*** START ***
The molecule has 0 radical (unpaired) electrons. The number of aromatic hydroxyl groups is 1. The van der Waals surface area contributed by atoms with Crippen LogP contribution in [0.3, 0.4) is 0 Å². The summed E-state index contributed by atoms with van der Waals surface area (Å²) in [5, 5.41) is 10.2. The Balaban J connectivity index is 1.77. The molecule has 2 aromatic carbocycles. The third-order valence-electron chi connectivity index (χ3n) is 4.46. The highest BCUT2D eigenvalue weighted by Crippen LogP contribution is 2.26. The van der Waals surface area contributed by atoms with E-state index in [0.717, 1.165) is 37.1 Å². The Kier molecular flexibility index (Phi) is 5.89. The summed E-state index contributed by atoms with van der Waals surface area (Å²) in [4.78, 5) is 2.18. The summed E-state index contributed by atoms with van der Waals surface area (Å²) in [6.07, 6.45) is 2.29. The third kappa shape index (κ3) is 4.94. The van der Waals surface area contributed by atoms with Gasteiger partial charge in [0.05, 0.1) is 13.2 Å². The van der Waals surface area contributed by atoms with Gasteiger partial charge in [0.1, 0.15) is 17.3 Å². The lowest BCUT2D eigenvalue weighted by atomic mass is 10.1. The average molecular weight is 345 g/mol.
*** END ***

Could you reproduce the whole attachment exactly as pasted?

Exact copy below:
The molecule has 0 radical (unpaired) electrons. The number of aromatic hydroxyl groups is 1. The van der Waals surface area contributed by atoms with Crippen LogP contribution in [0.3, 0.4) is 0 Å². The summed E-state index contributed by atoms with van der Waals surface area (Å²) in [5, 5.41) is 10.2. The Balaban J connectivity index is 1.77. The molecule has 2 aromatic carbocycles. The third-order valence-electron chi connectivity index (χ3n) is 4.46. The highest BCUT2D eigenvalue weighted by Crippen LogP contribution is 2.26. The van der Waals surface area contributed by atoms with E-state index in [0.717, 1.165) is 37.1 Å². The Kier molecular flexibility index (Phi) is 5.89. The summed E-state index contributed by atoms with van der Waals surface area (Å²) in [4.78, 5) is 2.18. The summed E-state index contributed by atoms with van der Waals surface area (Å²) in [6.07, 6.45) is 2.29. The third kappa shape index (κ3) is 4.94. The van der Waals surface area contributed by atoms with Gasteiger partial charge in [0.05, 0.1) is 13.2 Å². The van der Waals surface area contributed by atoms with Gasteiger partial charge in [0.1, 0.15) is 17.3 Å². The lowest BCUT2D eigenvalue weighted by atomic mass is 10.1. The average molecular weight is 345 g/mol.